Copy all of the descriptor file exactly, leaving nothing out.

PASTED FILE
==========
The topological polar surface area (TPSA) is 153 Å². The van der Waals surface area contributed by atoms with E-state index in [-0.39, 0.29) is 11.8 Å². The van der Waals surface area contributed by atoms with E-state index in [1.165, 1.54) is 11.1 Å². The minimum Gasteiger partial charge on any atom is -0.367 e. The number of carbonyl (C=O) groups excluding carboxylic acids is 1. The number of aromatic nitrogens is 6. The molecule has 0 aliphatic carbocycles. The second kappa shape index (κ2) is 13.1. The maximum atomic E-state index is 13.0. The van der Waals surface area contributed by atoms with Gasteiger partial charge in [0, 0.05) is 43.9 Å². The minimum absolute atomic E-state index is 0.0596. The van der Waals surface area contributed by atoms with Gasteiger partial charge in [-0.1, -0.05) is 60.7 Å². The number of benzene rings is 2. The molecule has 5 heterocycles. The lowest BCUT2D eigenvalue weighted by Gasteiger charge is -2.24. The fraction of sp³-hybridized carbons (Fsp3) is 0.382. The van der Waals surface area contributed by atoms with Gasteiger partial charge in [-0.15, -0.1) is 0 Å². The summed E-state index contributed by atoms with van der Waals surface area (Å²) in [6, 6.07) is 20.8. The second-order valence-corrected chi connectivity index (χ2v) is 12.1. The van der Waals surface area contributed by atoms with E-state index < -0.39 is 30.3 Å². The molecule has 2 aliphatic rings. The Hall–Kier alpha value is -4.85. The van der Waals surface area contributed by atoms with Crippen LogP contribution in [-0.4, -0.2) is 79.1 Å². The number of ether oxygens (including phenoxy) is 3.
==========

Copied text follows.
The topological polar surface area (TPSA) is 153 Å². The van der Waals surface area contributed by atoms with E-state index in [-0.39, 0.29) is 11.8 Å². The van der Waals surface area contributed by atoms with E-state index in [1.165, 1.54) is 11.1 Å². The minimum Gasteiger partial charge on any atom is -0.367 e. The number of carbonyl (C=O) groups excluding carboxylic acids is 1. The number of aromatic nitrogens is 6. The molecule has 0 aliphatic carbocycles. The second kappa shape index (κ2) is 13.1. The maximum atomic E-state index is 13.0. The van der Waals surface area contributed by atoms with Gasteiger partial charge in [0, 0.05) is 43.9 Å². The minimum absolute atomic E-state index is 0.0596. The van der Waals surface area contributed by atoms with Gasteiger partial charge in [-0.1, -0.05) is 60.7 Å². The number of benzene rings is 2. The molecule has 5 heterocycles. The lowest BCUT2D eigenvalue weighted by Gasteiger charge is -2.24. The fraction of sp³-hybridized carbons (Fsp3) is 0.382. The van der Waals surface area contributed by atoms with Gasteiger partial charge in [-0.15, -0.1) is 0 Å². The summed E-state index contributed by atoms with van der Waals surface area (Å²) in [6, 6.07) is 20.8. The second-order valence-corrected chi connectivity index (χ2v) is 12.1. The van der Waals surface area contributed by atoms with E-state index < -0.39 is 30.3 Å². The molecule has 2 aliphatic rings. The Hall–Kier alpha value is -4.85. The van der Waals surface area contributed by atoms with Crippen LogP contribution in [-0.4, -0.2) is 79.1 Å². The number of ether oxygens (including phenoxy) is 3.